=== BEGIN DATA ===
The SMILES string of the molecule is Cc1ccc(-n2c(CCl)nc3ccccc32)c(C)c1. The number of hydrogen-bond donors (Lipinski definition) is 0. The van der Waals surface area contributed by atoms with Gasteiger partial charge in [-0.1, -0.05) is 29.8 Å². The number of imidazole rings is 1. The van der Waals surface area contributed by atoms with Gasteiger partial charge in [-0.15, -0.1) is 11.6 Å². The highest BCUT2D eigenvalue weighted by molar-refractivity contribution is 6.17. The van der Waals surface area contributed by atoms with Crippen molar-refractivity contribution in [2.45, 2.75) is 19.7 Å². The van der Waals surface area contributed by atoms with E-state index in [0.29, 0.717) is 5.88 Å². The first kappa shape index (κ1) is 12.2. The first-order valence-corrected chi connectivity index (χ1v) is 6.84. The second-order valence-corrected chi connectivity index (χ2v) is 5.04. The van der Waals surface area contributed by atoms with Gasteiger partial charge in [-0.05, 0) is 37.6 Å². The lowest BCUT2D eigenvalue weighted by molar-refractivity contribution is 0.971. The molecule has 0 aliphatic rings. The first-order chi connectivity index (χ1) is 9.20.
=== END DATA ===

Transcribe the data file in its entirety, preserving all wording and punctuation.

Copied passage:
The SMILES string of the molecule is Cc1ccc(-n2c(CCl)nc3ccccc32)c(C)c1. The number of hydrogen-bond donors (Lipinski definition) is 0. The van der Waals surface area contributed by atoms with Gasteiger partial charge in [-0.1, -0.05) is 29.8 Å². The number of imidazole rings is 1. The van der Waals surface area contributed by atoms with Gasteiger partial charge in [-0.15, -0.1) is 11.6 Å². The highest BCUT2D eigenvalue weighted by molar-refractivity contribution is 6.17. The van der Waals surface area contributed by atoms with Crippen molar-refractivity contribution in [2.45, 2.75) is 19.7 Å². The van der Waals surface area contributed by atoms with E-state index in [0.29, 0.717) is 5.88 Å². The first kappa shape index (κ1) is 12.2. The first-order valence-corrected chi connectivity index (χ1v) is 6.84. The second-order valence-corrected chi connectivity index (χ2v) is 5.04. The van der Waals surface area contributed by atoms with Gasteiger partial charge in [-0.05, 0) is 37.6 Å². The lowest BCUT2D eigenvalue weighted by molar-refractivity contribution is 0.971. The molecule has 0 aliphatic rings. The first-order chi connectivity index (χ1) is 9.20.